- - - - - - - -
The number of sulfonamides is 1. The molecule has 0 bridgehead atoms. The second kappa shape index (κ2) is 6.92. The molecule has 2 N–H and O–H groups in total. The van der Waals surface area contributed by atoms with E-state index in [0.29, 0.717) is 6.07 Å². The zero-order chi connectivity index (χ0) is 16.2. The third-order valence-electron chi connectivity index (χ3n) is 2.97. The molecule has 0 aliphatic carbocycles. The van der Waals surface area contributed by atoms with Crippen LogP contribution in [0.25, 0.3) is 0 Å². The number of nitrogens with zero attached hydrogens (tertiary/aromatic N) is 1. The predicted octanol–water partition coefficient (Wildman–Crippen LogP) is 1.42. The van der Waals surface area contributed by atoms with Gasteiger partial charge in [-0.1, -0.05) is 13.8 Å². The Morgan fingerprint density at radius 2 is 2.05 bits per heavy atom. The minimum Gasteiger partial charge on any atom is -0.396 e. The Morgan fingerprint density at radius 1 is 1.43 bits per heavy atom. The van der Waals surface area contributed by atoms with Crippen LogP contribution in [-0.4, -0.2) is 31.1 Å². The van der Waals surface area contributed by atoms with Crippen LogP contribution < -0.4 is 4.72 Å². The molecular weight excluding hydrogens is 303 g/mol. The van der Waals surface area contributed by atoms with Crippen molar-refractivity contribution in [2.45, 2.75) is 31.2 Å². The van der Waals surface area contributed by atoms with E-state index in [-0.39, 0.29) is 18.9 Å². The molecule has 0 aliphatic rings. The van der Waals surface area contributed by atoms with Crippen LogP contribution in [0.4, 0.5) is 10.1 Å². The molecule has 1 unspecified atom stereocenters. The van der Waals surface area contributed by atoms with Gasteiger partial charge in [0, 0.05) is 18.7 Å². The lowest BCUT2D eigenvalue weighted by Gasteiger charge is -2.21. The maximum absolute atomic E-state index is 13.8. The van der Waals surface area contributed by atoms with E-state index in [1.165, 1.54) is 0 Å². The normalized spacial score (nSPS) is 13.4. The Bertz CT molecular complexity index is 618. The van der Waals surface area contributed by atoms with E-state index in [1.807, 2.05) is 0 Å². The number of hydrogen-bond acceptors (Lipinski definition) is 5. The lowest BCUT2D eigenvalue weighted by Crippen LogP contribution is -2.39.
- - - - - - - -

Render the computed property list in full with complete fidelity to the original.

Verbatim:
The number of sulfonamides is 1. The molecule has 0 bridgehead atoms. The second kappa shape index (κ2) is 6.92. The molecule has 2 N–H and O–H groups in total. The van der Waals surface area contributed by atoms with E-state index in [0.29, 0.717) is 6.07 Å². The zero-order chi connectivity index (χ0) is 16.2. The third-order valence-electron chi connectivity index (χ3n) is 2.97. The molecule has 0 aliphatic carbocycles. The van der Waals surface area contributed by atoms with Crippen LogP contribution in [0.25, 0.3) is 0 Å². The number of nitrogens with zero attached hydrogens (tertiary/aromatic N) is 1. The predicted octanol–water partition coefficient (Wildman–Crippen LogP) is 1.42. The van der Waals surface area contributed by atoms with Gasteiger partial charge in [-0.1, -0.05) is 13.8 Å². The Morgan fingerprint density at radius 2 is 2.05 bits per heavy atom. The minimum Gasteiger partial charge on any atom is -0.396 e. The Morgan fingerprint density at radius 1 is 1.43 bits per heavy atom. The van der Waals surface area contributed by atoms with Crippen LogP contribution in [-0.4, -0.2) is 31.1 Å². The van der Waals surface area contributed by atoms with Crippen LogP contribution < -0.4 is 4.72 Å². The molecular weight excluding hydrogens is 303 g/mol. The van der Waals surface area contributed by atoms with Crippen molar-refractivity contribution in [2.45, 2.75) is 31.2 Å². The van der Waals surface area contributed by atoms with E-state index in [-0.39, 0.29) is 18.9 Å². The molecule has 0 aliphatic rings. The van der Waals surface area contributed by atoms with Crippen LogP contribution in [0.4, 0.5) is 10.1 Å². The molecule has 1 unspecified atom stereocenters. The van der Waals surface area contributed by atoms with Gasteiger partial charge in [0, 0.05) is 18.7 Å². The lowest BCUT2D eigenvalue weighted by Gasteiger charge is -2.21. The maximum absolute atomic E-state index is 13.8. The van der Waals surface area contributed by atoms with E-state index in [1.165, 1.54) is 0 Å². The normalized spacial score (nSPS) is 13.4. The Bertz CT molecular complexity index is 618. The van der Waals surface area contributed by atoms with E-state index in [1.807, 2.05) is 0 Å². The number of hydrogen-bond acceptors (Lipinski definition) is 5. The lowest BCUT2D eigenvalue weighted by Crippen LogP contribution is -2.39.